So, you admit that you assertions above, based on the results you personally saw, were your usual high pile of bullshit? That your idiotic rant was based on something that only you saw? Good to know.

“In searching for a candidate’s name, I would expect to see something like Wiki near the top, the official site, maybe the party official site, etc.”

Then, what in your personal history prevented you from seeing this in the way I did? Because that’s exactly what I saw, outside of the news results.

“The news is “next”, not first”

So, as I saw it then. You seem to be whining like a child over Google not having the page layout you want, which is pretty stupid. Would them having the option to turn off news results make you happy, since you’re incapable of parsing the results with your own brain?

“Should Google provide the most visited sites / most linked sites as the best results, or should they return something else that would be a better result?”

How do Google determine what is a “better result” if you only specify someone’s name? You object to them using the most accessed and/or linked sites, so what criteria do you want them to use?

“As always, fast to the insult and slow to figure out that not everything works only one way”

So that’s obviously why I’ve offered several comments, including the one you replied to, where I directly address multiple possibilities. Your inability to address reality without lying your ass off is noted, yet again.

Whatever (profile) says:

Re: Re: Re:2 Undercurrent

“So, you admit that you assertions above, based on the results you personally saw, were your usual high pile of bullshit? That your idiotic rant was based on something that only you saw? Good to know.”

No, but thanks for trying troll and shit me. My results are likely the same for many people, as are yours.

“whining like a child”

Thanks for the personal attack. That added so much to the discussion.

” where I directly address multiple possibilities.”

No, you asserted that your version of Google is correct, and mine is “bullshit”. Stop wasting my time old man, I’ll get off your lawn.

PaulT (profile) says:

Re: Re: Re:3 Undercurrent

“My results are likely the same for many people, as are yours.”

Yep. Hence my point. You went on a moronic rant based on your subjective result, yet the mere fact that other results happen for other people make your point… well, pointless. You’re whining at something which even you admit changes from person to person, and trying to make some sort of attack on Google for returning results that match a person’s desired outcome. Pretty stupid, no?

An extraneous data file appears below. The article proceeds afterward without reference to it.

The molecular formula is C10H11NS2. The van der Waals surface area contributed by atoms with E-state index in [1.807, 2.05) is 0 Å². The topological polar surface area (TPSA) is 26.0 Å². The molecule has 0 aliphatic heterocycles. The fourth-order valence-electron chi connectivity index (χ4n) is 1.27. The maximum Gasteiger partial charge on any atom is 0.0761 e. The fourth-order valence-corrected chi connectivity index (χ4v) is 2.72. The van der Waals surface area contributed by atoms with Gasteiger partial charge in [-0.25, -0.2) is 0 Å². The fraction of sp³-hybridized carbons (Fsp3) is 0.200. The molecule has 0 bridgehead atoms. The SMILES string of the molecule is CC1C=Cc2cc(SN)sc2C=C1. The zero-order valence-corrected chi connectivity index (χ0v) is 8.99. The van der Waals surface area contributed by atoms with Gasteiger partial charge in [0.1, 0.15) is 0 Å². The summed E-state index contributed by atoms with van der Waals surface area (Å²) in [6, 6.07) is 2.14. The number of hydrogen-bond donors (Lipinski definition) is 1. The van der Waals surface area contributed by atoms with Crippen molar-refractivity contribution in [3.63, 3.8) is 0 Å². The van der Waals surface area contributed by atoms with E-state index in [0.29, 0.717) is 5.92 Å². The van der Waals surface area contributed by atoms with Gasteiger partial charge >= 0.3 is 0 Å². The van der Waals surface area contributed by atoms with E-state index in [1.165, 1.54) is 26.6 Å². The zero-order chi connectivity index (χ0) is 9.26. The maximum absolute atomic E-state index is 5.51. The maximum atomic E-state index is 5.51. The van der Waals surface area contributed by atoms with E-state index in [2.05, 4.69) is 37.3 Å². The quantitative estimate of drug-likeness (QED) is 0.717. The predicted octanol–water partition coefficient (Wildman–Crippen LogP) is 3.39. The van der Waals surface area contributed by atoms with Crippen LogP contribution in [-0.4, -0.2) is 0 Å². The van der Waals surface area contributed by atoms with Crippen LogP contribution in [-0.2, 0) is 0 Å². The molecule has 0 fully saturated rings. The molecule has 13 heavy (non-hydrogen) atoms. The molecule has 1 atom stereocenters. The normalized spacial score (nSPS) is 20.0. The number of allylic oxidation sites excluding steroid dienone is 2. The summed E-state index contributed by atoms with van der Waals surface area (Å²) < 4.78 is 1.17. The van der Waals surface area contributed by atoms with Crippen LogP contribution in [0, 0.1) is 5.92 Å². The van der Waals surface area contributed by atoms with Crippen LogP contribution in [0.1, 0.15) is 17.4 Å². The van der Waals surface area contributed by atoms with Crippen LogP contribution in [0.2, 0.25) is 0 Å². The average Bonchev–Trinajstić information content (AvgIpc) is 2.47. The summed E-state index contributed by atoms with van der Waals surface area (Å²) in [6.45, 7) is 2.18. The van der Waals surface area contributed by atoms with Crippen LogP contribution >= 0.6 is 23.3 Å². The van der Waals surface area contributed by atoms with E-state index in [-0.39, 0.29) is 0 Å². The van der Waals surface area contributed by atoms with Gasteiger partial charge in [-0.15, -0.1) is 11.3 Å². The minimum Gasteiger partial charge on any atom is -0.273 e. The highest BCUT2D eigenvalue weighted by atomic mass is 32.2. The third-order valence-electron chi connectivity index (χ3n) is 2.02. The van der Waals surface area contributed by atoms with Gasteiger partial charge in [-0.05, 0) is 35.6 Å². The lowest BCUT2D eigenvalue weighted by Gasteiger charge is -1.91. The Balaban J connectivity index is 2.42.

“Thanks for the personal attack. That added so much to the discussion.”

An accurate observation, nonetheless. As ever, you focus on where I’ve offended you with these observations and avoided answering any of the questions I’ve posed to you. Such as – how do you want Google to operate, since you outright reject the algorithms that have made them such a demanded and useful service? I know it’s easier to pull the kindergarten act, but you could at least act like you passed puberty, surely?

“Stop wasting my time old man, I’ll get off your lawn.”

That’s OK. When you get past whatever strange adolescent phase you’re going through that makes you act like this, I’ll welcome you into the community that’s capable of addressing the real world.

jameshogg says:

Re: Undercurrent

I never did agree that there is such a thing as a “false consciousness” conspiracy. Google don’t “brainwash” any more than NBC or Fox News, because the inherent problem of any stupidity is the stupidity of the people themselves.

Chomsky is overrated, putting it mildly.

“It reflects poorly however on Google because their results are more of a popularity contest rather than an attempt to get you the best results.”

Your obscure definition of “best results” proves exactly my point. Who is to say your “best results” are any more appropriate than anyone else’s “best results”? You want to be the puppeteer to pull the very strings you deplore.

It’s the same mentality that is currently coming from here in the UK in regards to Leveson, in regards to Scottish nats lashing at the BBC for “bias”, in regards to GamerGate thinking the approprate response to SJWs thinking gaming media is biased against their interests is to say gaming journalism is biased against THEIR interests, Corbynistas claiming every media criticism is a “smear”, and now (predictably, as Google is naturally a target for conspiracists) that Google is the big, evil, moustached organisation pulling all the strings of our collective brainwashed unconscious or something.

PaulT (profile) says:

“But we do know that pages that get a lot of traffic or are frequently linked to on other websites tend to do better in the rankings. “

We also know that the search history of the user is taken into account, their geographical location, and many other factors that the researchers themselves could be inserting into the results. I’m sure that’s why they crowdsourced things, but it opens up a huge variability even on search on the same computer by different users.

We also know (at least in my impression as a foreigner) that the “left” tends to attract people who would know how to correctly SEO a site, which means that their candidates might have their own stories returned more positively. While the “right”‘s positive spins may be overshadowed by coverage of whatever batshit thing was said today to compete with Trump’s insanity.